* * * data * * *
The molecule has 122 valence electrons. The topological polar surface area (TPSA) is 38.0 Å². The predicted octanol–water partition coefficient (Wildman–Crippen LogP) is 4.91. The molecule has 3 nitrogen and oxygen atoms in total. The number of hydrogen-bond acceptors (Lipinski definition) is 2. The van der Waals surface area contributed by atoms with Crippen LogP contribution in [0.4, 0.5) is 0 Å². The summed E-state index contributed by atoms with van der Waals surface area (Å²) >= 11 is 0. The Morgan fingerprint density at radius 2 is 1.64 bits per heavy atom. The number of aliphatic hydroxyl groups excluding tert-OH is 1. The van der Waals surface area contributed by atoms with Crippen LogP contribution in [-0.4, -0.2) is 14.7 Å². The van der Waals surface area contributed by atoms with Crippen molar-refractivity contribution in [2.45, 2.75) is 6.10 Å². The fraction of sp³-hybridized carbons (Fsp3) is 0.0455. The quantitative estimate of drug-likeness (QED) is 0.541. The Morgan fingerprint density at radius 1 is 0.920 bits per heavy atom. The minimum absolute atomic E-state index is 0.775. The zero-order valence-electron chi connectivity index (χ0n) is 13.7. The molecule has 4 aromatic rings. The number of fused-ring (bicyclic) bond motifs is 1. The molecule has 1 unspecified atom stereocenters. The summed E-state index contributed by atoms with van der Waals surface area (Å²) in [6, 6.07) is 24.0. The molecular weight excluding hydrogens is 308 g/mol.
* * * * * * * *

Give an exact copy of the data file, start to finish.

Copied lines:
The molecule has 122 valence electrons. The topological polar surface area (TPSA) is 38.0 Å². The predicted octanol–water partition coefficient (Wildman–Crippen LogP) is 4.91. The molecule has 3 nitrogen and oxygen atoms in total. The number of hydrogen-bond acceptors (Lipinski definition) is 2. The van der Waals surface area contributed by atoms with Crippen LogP contribution in [0.4, 0.5) is 0 Å². The summed E-state index contributed by atoms with van der Waals surface area (Å²) >= 11 is 0. The Morgan fingerprint density at radius 2 is 1.64 bits per heavy atom. The number of aliphatic hydroxyl groups excluding tert-OH is 1. The van der Waals surface area contributed by atoms with Crippen LogP contribution in [-0.4, -0.2) is 14.7 Å². The van der Waals surface area contributed by atoms with Crippen molar-refractivity contribution in [2.45, 2.75) is 6.10 Å². The fraction of sp³-hybridized carbons (Fsp3) is 0.0455. The quantitative estimate of drug-likeness (QED) is 0.541. The Morgan fingerprint density at radius 1 is 0.920 bits per heavy atom. The minimum absolute atomic E-state index is 0.775. The zero-order valence-electron chi connectivity index (χ0n) is 13.7. The molecule has 4 aromatic rings. The number of fused-ring (bicyclic) bond motifs is 1. The molecule has 1 unspecified atom stereocenters. The summed E-state index contributed by atoms with van der Waals surface area (Å²) in [6, 6.07) is 24.0. The molecular weight excluding hydrogens is 308 g/mol.